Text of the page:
Asking the clergy about blessing animals

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Many churches conduct their annual "Blessing of the Animals" this time of year. For some congregations, the ritual honors St. Francis of Assisi, who believed in ministering to and blessing all God's creatures. For others, it honors the responsibility man has as steward of all creatures. Three clergy who take part in a "Blessing of the Animals" explain the meaning of this special service.

The Rev. Steve Foster, St. Boniface Episcopal Church, Lindenhurst:

The reason for the service goes back to a supposed conversation that St. Francis had with birds and other animals. Out of that conversation, he realized their importance in creation. For those of us who have a blessing of the animals, the service is not just in honor of St. Francis but also to honor animals as a significant part of creation. It was given to us to be good stewards of them. Not just pet animals, but all animals. They are all God's creations and worthy of his blessing (at 4 p.m. Oct. 13 at 100 46th St., Lindenhurst).

Pastor Joni Lupis, Grace & Truth Church, Coram:

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We believe that when God created Adam and Eve, he also created the animals. Just as he loves and cares for us, he loves and cares for them. Our "Blessing of the Animals" (11 a.m.-3 p.m. Oct. 20 at 26 Westfield Rd., Coram) really is a special service to bless each animal, each creation of God.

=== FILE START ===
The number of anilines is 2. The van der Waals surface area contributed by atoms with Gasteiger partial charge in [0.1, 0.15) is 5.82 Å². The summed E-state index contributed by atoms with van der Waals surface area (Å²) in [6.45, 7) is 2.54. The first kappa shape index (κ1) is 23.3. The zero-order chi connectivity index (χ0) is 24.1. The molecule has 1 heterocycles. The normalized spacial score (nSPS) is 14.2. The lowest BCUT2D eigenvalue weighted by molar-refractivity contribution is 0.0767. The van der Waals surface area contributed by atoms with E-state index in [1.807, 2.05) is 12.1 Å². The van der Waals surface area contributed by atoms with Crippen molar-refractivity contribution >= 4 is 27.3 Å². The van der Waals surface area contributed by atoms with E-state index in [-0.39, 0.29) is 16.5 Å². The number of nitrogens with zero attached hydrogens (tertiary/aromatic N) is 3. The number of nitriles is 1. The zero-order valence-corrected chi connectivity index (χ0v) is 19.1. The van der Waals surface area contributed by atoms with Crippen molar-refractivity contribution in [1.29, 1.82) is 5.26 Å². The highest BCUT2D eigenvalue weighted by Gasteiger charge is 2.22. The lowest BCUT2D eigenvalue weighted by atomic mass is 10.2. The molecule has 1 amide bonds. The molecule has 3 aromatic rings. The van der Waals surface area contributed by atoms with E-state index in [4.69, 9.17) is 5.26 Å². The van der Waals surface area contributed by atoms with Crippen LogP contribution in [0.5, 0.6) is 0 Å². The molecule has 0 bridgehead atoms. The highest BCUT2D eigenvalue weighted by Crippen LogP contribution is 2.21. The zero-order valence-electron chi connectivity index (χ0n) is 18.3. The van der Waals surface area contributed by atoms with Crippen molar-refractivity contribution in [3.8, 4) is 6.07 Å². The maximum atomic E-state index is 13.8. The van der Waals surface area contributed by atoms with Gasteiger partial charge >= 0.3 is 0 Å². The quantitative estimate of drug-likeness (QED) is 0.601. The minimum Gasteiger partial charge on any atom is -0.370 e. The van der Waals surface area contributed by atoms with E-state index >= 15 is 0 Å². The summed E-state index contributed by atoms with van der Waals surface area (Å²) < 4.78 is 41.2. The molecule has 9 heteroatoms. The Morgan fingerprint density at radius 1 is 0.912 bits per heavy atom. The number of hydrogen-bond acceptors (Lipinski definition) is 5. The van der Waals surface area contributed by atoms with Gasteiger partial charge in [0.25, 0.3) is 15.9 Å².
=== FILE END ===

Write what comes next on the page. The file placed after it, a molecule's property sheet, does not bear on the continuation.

We want to honor animals' presence on Earth and our stewardship of them. Animals are something that the Lord has made, and it is our responsibility to care for them. It is simply coincidental that we have our blessing in October, when others honor St. Francis. We do it in October because it is cooler for the animals.

We also bless the owner and the relationship between the two of them. In addition to the blessing, we allow the owners to talk about their relationship with the animal. We have many people who come who have rescued animals. It never fails that the person talks about how the animal has rescued them, and how God has blessed them with this relationship.

Brother Mark D'Alessio, Little Portion Friary, Mount Sinai:

We're Franciscan friars. The "Blessing of the Animals" comes from the tradition of St. Francis of Assisi and his spirituality. He felt that we are not apart from nature. We are a part of nature. He was famous in his time for calling all of God's creatures and creations his brothers and sisters: Brother Sun, Sister Moon, Brother Wolf. He believed we are all children of God and all come from the same star stuff, the same sources. The blessing of the animals is an acknowledgment of that. Doesn't God work in wondrous ways, ways that are as individual as we are? The blessing is a way to acknowledge that sister pet and brother pet are a part of our creaturely family.

We have what we call a laying on of hands. (This blessing is offered all year with advance notice.) If special healing is asked for a pet, we may do an anointing with oil, just as we would do for a human. Of course, we ask permission first, just as we would do with a human.

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